By Jedidah Nguyo
Published May 7, 2015
Disruption of peace in Burundi is worrying health experts in the East African Community (EAC) region.
The experts are concerned that the ever growing socio-political problem in the state that is spewing refugees across its borders into Rwanda, Tanzania and Congo-Kinshasa is likely to exacerbate the inadequacies of the overburdened public healthcare systems in a region the World Health Organization (WHO) says is at the mercy of ravages of diseases such as Malaria, HIV/AIDS and Sexually-transmitted infections (STIs).
Strife, like the one being experienced in Burundi over President Pierre Nkurunziza’s action to seek a third presidential term the opposition say is unconstitutional, usually displaces people and leaves them with limited access to health care though more vulnerable to unhealthy situations.
The free movement of people–both forced and voluntary–across national borders could lead to transmission of diseases, a trend that is made worse by lack of proper cross-border surveillance mechanisms that could contributes to early detection and management of diseases among travellers.
Already, the region suffers from an acute shortage of proper sanitation infrastructure. This is especially visible when travelling by road. That there are no clean toilets along the highways leads to free movement of diseases across the region!
These are just some of the challenges highlighted in East African Health Platform Strategic Plan: 2013-2016, a 28-page report by the regional East African Health Platform (EAHP).
EAHP, an umbrella civil society organization that is “expected to facilitate improved productivity of the regional health sector by attending to policy constraints that infringe on health operations, service delivery, pharmaceutical trading and production within East African Community”, says it is up to the gargantuan task in a region with almost no public heathcare infrastructure.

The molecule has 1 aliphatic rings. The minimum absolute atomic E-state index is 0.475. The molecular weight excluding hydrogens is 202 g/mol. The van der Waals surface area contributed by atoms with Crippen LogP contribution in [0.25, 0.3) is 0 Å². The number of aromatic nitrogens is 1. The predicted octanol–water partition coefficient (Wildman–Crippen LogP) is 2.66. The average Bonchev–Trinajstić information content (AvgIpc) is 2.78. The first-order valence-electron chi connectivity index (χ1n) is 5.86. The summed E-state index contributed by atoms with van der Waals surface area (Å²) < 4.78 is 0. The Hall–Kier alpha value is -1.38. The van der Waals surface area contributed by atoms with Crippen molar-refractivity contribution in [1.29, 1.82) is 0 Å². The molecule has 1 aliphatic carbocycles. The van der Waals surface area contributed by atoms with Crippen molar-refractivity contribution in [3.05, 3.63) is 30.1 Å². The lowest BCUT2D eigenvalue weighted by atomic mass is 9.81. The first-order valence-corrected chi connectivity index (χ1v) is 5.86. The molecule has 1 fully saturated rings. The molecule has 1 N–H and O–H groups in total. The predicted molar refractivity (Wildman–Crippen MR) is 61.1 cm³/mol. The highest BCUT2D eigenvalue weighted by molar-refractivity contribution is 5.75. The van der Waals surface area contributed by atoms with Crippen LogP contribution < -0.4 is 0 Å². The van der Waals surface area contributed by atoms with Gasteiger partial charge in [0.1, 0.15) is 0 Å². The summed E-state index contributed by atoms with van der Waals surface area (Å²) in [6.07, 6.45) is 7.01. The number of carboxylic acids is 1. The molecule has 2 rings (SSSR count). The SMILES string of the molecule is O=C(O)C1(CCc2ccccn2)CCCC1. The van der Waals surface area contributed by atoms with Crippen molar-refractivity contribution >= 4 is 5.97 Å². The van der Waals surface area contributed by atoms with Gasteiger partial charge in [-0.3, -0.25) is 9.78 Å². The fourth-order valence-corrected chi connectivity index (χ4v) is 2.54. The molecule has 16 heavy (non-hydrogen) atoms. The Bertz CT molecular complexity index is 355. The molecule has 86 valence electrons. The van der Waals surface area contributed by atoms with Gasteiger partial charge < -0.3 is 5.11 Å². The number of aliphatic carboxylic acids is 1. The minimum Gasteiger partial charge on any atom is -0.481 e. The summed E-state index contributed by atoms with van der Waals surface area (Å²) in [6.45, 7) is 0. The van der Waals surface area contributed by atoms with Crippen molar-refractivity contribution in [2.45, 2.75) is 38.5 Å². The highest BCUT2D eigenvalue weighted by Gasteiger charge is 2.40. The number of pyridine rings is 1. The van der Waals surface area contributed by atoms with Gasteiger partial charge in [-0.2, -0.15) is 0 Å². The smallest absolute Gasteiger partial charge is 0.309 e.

EAHP’s strategic plan—that is said to have been guided by the treaty for the establishment of the EAC, EAC Regional Health Sector Plan 2012-2016, the Realigned EAC HIV/AIDS Multi Sector Strategic Plan 2012-2014 and the 4th EAC Community Development Strategy 2011-2016—provides an analysis of the EAC health situation.
The plan recognises the input of strategic partnerships and multi-sectoral collaboration with Civil Society Organisations (CSOs), Faith Based Organisations (FBOs), and Private Sector Organisations (PSOs) in achieving its objectives.
Kenya’s private sector owns almost two-thirds of all health facilities and is the largest employer of health workers. In Tanzania, the private sector provides one-quarter of all health services while in Uganda it provides half of all the services. The private sector also trains a large number of health workers across the region.
The publication says EAHP hopes to meet the current health challenges by focusing on institutional-development for capacity building of EAHP members, partners, and policy makers, and policy-engagement with focus on health policies and legislation.